- A study of approximately 10,000 middle-aged Australian women examined the association between carbohydrate and saturated fat intake with cardiovascular disease (CVD) and deaths from any cause (mortality) over a 15 year period.
- The study split the women into five groups from lowest to highest intake of carbohydrate and then the same for saturated fat.
- It found that the middle group of carbohydrate intake (not the highest) was associated with lower incidence of CVD compared with the lowest group of carbohydrate intake.
- It found no association between carbohydrate intake and mortality or between saturated fat intake and CVD or mortality.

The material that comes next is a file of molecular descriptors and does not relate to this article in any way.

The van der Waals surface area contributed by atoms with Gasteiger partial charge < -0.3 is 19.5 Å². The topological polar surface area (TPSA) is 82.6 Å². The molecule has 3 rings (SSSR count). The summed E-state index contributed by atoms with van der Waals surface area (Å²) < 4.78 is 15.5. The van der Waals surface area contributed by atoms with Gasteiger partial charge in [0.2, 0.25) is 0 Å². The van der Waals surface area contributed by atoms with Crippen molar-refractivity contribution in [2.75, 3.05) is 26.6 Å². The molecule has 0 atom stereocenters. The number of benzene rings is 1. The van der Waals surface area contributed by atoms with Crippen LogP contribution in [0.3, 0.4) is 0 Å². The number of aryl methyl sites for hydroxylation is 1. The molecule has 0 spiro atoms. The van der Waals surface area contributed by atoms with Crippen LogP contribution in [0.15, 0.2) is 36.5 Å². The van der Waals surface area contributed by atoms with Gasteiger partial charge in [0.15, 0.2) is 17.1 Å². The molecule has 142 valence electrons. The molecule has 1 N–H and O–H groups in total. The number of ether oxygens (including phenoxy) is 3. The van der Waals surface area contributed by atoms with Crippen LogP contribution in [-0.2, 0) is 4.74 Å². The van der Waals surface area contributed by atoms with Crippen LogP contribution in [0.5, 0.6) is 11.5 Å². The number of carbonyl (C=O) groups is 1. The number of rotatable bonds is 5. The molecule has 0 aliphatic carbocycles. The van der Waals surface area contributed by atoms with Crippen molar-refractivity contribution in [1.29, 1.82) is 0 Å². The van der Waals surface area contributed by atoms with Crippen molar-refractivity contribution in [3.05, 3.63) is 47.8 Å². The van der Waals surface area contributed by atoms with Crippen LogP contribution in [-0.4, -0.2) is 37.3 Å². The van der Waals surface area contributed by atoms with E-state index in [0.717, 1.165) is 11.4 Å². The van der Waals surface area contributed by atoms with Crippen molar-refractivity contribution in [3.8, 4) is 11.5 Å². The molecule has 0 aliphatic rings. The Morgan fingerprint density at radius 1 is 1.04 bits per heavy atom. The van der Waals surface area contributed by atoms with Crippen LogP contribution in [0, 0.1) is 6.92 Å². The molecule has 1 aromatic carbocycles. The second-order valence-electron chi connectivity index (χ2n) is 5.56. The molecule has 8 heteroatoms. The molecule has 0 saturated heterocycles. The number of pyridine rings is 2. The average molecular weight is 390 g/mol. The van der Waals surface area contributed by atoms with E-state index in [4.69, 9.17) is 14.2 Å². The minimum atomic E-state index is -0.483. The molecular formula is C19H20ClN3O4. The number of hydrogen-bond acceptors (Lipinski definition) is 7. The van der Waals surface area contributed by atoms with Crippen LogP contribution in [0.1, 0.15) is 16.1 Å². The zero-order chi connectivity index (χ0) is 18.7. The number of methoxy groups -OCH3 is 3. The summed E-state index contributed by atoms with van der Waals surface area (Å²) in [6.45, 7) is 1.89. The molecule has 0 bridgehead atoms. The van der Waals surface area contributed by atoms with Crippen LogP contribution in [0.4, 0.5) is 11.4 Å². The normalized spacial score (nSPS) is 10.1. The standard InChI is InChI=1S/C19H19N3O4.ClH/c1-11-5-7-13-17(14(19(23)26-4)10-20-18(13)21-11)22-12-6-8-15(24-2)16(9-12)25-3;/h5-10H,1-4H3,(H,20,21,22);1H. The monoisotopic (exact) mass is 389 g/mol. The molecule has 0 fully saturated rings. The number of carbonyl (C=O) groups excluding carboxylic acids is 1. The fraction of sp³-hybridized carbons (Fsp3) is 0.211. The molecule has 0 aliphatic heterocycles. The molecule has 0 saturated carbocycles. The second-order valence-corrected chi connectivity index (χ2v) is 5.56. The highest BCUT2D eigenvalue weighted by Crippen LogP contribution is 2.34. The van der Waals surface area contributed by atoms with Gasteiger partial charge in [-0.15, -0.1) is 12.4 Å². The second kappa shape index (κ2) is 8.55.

- It found that higher carbohydrate intake was associated with lower obesity, hypertension (high blood pressure) and diabetes. Higher saturated fat intake was also associated with lower obesity, hypertension and diabetes.
- The women in the lowest carbohydrate intake group were the least healthy in a number of important ways, which are connected to CVD and mortality. These differences should have been adjusted for, but the raw vs adjustment data raised alarm bells.
- As with all nutritional epidemiology, this study had many limitations. We should no more value a study that finds nothing against saturated fat than we should value a study that finds against saturated fat. We should no more value a study that finds little in favour of carbohydrate than we should value a study that finds much in favour of carbohydrate.